Here’s one more thing to look forward to in 2021: the emergence of the 17 year cicadas.

They’ve been hiding underground, biding their time until they emerge en masse to fill the summer with their signature loud buzzing. New Jersey is one of 15 states to house this collection, known as Brood X. These are different from the annual cicadas, and Brood X is the largest and most widely distributed broods; expect billions of the insects in the affected states.

So what have the cicadas been doing these past 17 years? Scientists say that they’ve been feeding on tree sap from roots and avoiding predators. It’s believed that the periodic cicadas have evolved to hide from prey and then emerge in such numbers that even with predation, the species will have great enough numbers to survive. Once their internal clocks tell them that the time is near, they wait until the soil approaches 64 degrees. Once it does, they start making their way aboveground.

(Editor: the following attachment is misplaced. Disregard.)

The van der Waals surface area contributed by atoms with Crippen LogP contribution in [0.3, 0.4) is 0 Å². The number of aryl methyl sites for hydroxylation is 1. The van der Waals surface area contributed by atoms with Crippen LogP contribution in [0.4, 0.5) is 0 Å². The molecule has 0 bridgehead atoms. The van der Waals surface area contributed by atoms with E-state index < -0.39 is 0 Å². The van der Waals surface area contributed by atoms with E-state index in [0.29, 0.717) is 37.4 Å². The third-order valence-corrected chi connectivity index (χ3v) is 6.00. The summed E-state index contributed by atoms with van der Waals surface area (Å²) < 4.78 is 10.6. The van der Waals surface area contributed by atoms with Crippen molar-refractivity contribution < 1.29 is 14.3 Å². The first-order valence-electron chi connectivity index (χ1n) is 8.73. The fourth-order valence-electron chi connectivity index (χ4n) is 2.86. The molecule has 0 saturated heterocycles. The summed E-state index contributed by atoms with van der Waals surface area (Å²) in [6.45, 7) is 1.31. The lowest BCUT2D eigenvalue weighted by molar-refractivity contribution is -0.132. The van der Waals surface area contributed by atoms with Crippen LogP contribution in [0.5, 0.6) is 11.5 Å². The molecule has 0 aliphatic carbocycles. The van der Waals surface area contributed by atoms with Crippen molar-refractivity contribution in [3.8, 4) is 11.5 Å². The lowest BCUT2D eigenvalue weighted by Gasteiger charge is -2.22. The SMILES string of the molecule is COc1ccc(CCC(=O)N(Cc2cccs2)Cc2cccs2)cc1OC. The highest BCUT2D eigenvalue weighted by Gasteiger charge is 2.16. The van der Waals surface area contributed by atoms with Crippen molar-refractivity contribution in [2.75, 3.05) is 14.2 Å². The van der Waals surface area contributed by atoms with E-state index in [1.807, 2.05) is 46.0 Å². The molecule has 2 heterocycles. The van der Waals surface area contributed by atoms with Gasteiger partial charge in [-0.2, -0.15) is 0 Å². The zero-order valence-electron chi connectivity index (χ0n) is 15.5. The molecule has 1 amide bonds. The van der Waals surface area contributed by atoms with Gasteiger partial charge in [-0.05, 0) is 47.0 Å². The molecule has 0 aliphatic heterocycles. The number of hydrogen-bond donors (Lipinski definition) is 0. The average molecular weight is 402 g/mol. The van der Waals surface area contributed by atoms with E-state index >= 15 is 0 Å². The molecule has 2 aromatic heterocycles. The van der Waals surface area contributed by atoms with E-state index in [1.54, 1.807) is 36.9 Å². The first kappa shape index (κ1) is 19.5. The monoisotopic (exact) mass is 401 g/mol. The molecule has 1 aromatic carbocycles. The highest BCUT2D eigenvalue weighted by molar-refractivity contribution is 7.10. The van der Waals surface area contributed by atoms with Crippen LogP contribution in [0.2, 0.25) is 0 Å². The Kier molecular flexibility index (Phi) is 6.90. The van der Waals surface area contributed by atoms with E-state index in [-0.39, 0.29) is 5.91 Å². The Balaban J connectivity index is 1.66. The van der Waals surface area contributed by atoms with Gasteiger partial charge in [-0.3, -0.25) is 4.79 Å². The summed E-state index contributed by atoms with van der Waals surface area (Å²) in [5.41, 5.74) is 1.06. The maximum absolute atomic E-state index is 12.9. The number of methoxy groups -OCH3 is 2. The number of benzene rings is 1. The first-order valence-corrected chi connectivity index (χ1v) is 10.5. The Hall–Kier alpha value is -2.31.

The last time they emerged, in 2004, they were sighted starting around May 13, so expect a late Spring serenade. Once they come out, the males “sing” to attract a female. They then mate and the offspring burrow back underground to start the cycle over again. While some people find the buzzing unpleasant, the cicadas pose no threat to humans other than being in such great numbers as to be a nuisance. They typically don’t come inside and they don’t bite, although in large numbers they can stress trees. They are also a high-protein, low-fat snack; yes, there is a cicada cook book, called Cicada-licious, if you’re interested.

The post above reflects the thoughts and observations of New Jersey 101.5 talk show host Bill Doyle. Any opinions expressed are Bill Doyle's own.

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